III. Direct you to the proper use of this awful subject.

In the Scriptures, we have many comfortable promises of the church's stability: it is built upon a rock, and the gates of hell shall not prevail against it. It was Christ's promise to his Apostles, “ Lo, I am with you always, even unto the end of the world;" not with their persons, for these were soon to be removed out of the world by death, but with their doctrine, which was to endure throughout all generations ; so that we have the fullest assurance, that the Zion of God, or the universal church, shall never perish ;-that the light of the gospel shall never be extinguished; bụt that the King of Zion shall always have subjects to serve him in some corner of the earth or other. But though the gospel shall never be removed out of the world altogether, yet it may be removed from particular places. The candlestick is a moveable thing, and not an entailed inheritance.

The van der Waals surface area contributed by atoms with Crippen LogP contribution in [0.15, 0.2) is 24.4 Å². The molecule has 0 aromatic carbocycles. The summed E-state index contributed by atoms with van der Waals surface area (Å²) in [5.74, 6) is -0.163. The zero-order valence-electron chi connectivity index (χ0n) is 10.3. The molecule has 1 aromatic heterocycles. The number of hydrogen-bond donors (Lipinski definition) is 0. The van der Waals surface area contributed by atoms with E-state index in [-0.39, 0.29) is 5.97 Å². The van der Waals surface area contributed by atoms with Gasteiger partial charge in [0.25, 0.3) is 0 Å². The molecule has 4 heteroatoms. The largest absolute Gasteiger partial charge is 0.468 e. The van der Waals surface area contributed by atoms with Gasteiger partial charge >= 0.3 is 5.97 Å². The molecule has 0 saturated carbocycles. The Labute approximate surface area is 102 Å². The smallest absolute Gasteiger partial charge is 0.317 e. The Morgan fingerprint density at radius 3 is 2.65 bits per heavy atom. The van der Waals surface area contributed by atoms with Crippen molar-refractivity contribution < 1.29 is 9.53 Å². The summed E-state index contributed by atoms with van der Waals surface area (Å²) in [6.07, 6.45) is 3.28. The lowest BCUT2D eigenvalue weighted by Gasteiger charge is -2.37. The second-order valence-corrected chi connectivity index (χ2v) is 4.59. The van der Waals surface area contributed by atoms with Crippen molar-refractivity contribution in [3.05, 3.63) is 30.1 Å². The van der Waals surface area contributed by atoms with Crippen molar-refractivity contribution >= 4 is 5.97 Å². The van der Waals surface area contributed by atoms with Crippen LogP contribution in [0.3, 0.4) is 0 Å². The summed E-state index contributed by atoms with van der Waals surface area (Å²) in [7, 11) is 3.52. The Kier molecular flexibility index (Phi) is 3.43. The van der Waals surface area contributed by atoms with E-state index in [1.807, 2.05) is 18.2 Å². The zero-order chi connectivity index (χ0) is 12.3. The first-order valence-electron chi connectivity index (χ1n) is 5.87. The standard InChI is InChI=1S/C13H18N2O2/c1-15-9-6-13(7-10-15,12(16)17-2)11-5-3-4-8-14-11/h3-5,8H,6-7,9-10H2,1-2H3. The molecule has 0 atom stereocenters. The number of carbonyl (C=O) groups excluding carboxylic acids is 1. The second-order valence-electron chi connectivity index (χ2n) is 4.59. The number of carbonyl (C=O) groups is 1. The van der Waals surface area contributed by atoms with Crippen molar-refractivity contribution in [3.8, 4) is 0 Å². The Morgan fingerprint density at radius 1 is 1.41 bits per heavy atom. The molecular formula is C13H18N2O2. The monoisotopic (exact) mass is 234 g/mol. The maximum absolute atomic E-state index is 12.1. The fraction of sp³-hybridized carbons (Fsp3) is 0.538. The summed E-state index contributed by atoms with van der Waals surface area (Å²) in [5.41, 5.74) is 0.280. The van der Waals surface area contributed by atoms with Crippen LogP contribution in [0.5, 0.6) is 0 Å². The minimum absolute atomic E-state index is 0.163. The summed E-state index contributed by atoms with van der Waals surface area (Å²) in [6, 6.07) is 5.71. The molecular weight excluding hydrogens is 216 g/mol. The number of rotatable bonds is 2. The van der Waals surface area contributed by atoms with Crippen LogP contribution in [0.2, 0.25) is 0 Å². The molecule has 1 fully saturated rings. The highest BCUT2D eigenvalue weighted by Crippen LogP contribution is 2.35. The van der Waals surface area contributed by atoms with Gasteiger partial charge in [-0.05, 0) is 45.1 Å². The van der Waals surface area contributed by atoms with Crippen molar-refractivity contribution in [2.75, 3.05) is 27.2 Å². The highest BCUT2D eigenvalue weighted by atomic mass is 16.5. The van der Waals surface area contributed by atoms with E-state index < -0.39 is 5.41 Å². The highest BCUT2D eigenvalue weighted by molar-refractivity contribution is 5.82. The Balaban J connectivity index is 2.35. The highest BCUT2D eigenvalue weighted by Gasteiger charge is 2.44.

The Jews are an eminent instance of this. Never was a nation so highly favoured as they. To them pertained the adoption, and the glory, and the covenants, and the giving of the law, and the service of God, and the promises; theirs were the fathers, and of them, as concerning the flesh, Christ came, who is over all, God blessed for ever. They were God's chosen people, his peculiar treasure, his first born, and his spouse; for by these honourable titles were they long distinguished from the rest of the world. Nor were they only distinguished by titles,